• Countries required in: Albania, Austria, Azerbaijan, Bosnia & Herzegovina, Bulgaria, Croatia, Czech Republic, Georgia, Hungary, Macedonia, Montenegro, Romania, Slovakia, Russia, Turkey.

 Tow Rope

You're almost certainly going to need this at some point. Even if it is used to hitch up to a tractor to get towed across a swollen river in the middle of nowhere. Also a useful bit of kit to have to help out fellow ralliers whose car has gone kaput. Or even your own car in the worst case scenario.
  • Countries required in: Croatia, Macedonia.

 Fire Extinguisher

You're driving a crap car, through a baking hot desert, you're running low on water, what are you going to do in the event of a fire? If you have an electrical fire you most certainly don't want to be throwing water on it, hence the need for a powder extinguisher. If you never have to use it then you you can save it for the finish line, for the obligatory photo op of you spraying it in the air. 
  • Countries required in: Azerbaijan, Bulgaria, Georgia, Romania, Russia, Turkey.

 Spare Bulbs

A necessity for certain countries. Also makes sense to have a few spares as you don't want to be driving along the Pamirs late at night with only one driving beam. It's also recommended (but not compulsory) to have a few spare fuses. 
  • Countries required in: Bosnia & Herzegovina, Croatia, Montenegro, Russia.


There are a lot of misconceptions floating around about this one. Quite simply the law in France makes it mandatory to carry a breathalyser. However,  if you are in a foreign (non-French) registered vehicle then the fine for not having one is zero euros. So you are technically breaking the law by not having one, but you won't be punished. Our decision: don't take one.
  • Countries required in: France.

Visas: General Guide

It seems sensible to give you an overview of visas, requirements, deadlines etc, especially as we write more and more 'how to guides'.

Below is a list that will summarise different visas for the rally, costs, and other details. We can't complete this for all the countries that you may encounter, so at the moment this is just for our route. We've listed them in order of when we will encounter that country, and have started with those outside of the European Union.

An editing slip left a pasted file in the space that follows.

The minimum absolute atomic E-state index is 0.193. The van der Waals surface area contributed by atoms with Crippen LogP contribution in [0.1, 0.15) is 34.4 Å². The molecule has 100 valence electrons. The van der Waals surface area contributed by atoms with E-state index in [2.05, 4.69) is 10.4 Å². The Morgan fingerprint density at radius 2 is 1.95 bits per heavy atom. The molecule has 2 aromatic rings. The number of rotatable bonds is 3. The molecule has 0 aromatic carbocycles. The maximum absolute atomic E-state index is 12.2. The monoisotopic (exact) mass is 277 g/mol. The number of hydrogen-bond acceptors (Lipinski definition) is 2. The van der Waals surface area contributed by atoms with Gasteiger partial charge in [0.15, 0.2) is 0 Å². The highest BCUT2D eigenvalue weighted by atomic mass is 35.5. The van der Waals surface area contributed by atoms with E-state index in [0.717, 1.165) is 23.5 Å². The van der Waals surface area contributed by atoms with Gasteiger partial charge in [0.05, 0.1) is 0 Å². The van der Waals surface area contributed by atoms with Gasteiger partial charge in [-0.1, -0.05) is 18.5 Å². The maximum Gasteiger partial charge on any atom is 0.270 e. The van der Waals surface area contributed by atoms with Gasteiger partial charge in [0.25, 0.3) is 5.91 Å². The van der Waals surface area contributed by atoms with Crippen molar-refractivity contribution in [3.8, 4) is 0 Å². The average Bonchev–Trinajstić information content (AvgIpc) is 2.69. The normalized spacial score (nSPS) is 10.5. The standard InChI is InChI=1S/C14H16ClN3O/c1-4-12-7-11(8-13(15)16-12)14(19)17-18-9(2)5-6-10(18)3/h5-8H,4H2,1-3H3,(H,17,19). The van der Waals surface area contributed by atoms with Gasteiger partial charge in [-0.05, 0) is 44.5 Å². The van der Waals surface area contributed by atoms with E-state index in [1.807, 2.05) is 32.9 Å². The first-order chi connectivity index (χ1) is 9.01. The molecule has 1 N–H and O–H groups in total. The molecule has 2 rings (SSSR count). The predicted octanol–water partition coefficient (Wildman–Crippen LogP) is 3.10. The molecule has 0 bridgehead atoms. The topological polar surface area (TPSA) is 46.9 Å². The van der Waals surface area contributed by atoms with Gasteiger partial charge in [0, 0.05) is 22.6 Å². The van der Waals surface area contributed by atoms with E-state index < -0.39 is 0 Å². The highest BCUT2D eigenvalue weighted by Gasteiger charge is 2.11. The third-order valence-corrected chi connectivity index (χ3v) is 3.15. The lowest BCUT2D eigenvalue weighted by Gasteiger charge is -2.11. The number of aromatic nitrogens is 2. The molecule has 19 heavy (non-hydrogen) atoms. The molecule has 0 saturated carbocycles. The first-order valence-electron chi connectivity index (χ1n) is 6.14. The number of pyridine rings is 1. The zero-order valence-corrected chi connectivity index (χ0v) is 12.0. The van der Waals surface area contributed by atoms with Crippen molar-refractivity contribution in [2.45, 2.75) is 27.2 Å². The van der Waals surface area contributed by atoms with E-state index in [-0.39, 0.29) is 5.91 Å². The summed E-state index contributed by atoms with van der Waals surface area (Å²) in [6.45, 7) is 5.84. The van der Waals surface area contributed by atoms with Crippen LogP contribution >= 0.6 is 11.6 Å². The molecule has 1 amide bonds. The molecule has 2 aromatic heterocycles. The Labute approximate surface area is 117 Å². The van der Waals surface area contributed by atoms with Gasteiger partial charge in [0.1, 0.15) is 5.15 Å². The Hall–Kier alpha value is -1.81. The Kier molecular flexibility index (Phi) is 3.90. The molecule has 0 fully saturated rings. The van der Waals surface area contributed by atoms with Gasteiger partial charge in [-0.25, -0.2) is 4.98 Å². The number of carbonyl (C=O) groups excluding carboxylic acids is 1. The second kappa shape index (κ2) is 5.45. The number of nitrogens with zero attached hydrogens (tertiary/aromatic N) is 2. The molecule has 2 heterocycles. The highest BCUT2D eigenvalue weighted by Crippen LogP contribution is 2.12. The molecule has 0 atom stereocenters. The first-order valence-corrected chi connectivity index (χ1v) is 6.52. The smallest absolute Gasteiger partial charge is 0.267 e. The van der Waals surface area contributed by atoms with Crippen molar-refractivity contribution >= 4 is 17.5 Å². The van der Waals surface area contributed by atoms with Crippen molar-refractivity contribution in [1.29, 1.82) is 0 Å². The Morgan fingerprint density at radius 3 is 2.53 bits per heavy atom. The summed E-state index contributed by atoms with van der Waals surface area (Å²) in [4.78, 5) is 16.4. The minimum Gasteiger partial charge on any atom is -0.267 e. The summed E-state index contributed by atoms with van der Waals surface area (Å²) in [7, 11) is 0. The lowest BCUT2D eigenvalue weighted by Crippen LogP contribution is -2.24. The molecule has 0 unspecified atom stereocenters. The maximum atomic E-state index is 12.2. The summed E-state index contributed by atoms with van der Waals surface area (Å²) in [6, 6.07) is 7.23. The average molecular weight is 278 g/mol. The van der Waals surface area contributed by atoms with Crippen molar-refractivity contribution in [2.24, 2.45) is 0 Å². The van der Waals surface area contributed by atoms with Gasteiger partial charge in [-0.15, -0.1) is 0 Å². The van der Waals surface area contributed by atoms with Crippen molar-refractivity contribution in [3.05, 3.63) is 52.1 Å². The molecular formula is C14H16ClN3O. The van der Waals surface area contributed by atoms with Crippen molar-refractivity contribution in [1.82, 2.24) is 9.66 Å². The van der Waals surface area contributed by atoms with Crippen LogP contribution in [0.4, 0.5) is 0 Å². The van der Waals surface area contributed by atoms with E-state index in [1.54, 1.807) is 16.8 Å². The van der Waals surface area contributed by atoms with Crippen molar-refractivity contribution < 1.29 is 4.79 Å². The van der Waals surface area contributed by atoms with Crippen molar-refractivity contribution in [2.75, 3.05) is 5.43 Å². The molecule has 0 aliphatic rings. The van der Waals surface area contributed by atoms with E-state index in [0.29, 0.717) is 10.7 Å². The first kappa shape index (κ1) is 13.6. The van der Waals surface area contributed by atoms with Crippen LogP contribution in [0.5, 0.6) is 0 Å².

Note: these brief guides are all written from the viewpoint of a British passport holder living in the UK.


For British passport holders this visa can be applied for online, up to one day before entry to the country. It cannot be applied for any early than 3 months before travel. Payment and application is online, and costs 20 USD (watch out for your own bank charges for currency conversion). You get an email with a confirmation that you should print out and present at the border, in return for a stamp in your passport. Key points: super easy, 20 USD (~16 GBP), online.


No visa required for UK and EU citizens. Show up at the border and get let in. You can spend up to 90 days (in a 180 day window) in Georgia as a tourist without having to fill out any paperwork.


No visa required for UK  and EU citizens. Show up at the border and get let in. You can spend up to 90 days (in a 180 day window) in Armenia as a tourist.


This one is complicated. Very complicated. UK/USA/Canadian visitors need a guide. UK citizens will need to pick up their visa stamp from a different country as the London Iranian Embassy is closed for consular services. Full and detailed explanation about how to do it is coming soon. 


Expect lots of beaurocracy. Easiest (ish) thing to do is get the LOI through the Visa Machine, then get your visa at the border control (by presenting the LOI). At the border, or embassy in Baku, you will need to pay 55 USD (based on research) for the visa stamp. There is also a 12 USD tourist fee at the border. One piece of good news is that on a transit visa you do not need to register with the migration police during your stay. Key points: Visa Machine LOI deadline of 1st April. Full explanation found here.